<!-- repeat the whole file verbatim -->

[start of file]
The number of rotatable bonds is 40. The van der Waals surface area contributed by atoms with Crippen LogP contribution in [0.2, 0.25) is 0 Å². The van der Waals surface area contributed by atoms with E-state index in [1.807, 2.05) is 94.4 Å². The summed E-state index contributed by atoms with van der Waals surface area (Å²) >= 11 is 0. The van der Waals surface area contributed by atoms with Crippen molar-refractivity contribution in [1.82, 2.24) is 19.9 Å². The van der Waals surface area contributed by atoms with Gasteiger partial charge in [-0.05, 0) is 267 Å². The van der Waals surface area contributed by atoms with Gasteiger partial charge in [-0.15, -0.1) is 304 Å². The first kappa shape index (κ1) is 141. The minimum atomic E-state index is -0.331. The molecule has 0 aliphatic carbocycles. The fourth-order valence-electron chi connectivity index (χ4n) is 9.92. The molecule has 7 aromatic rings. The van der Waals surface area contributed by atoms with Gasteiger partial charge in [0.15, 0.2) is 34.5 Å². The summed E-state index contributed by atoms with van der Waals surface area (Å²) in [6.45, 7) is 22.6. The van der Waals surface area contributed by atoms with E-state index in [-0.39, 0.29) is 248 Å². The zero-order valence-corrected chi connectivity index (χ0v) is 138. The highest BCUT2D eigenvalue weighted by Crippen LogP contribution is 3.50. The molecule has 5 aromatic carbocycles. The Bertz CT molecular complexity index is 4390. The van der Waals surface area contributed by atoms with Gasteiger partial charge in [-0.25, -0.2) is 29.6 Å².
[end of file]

The number of rotatable bonds is 40. The van der Waals surface area contributed by atoms with Crippen LogP contribution in [0.2, 0.25) is 0 Å². The van der Waals surface area contributed by atoms with E-state index in [1.807, 2.05) is 94.4 Å². The summed E-state index contributed by atoms with van der Waals surface area (Å²) >= 11 is 0. The van der Waals surface area contributed by atoms with Crippen molar-refractivity contribution in [1.82, 2.24) is 19.9 Å². The van der Waals surface area contributed by atoms with Gasteiger partial charge in [-0.05, 0) is 267 Å². The van der Waals surface area contributed by atoms with Gasteiger partial charge in [-0.15, -0.1) is 304 Å². The first kappa shape index (κ1) is 141. The minimum atomic E-state index is -0.331. The molecule has 0 aliphatic carbocycles. The fourth-order valence-electron chi connectivity index (χ4n) is 9.92. The molecule has 7 aromatic rings. The van der Waals surface area contributed by atoms with Gasteiger partial charge in [0.15, 0.2) is 34.5 Å². The summed E-state index contributed by atoms with van der Waals surface area (Å²) in [6.45, 7) is 22.6. The van der Waals surface area contributed by atoms with E-state index in [-0.39, 0.29) is 248 Å². The zero-order valence-corrected chi connectivity index (χ0v) is 138. The highest BCUT2D eigenvalue weighted by Crippen LogP contribution is 3.50. The molecule has 5 aromatic carbocycles. The Bertz CT molecular complexity index is 4390. The van der Waals surface area contributed by atoms with Gasteiger partial charge in [-0.25, -0.2) is 29.6 Å².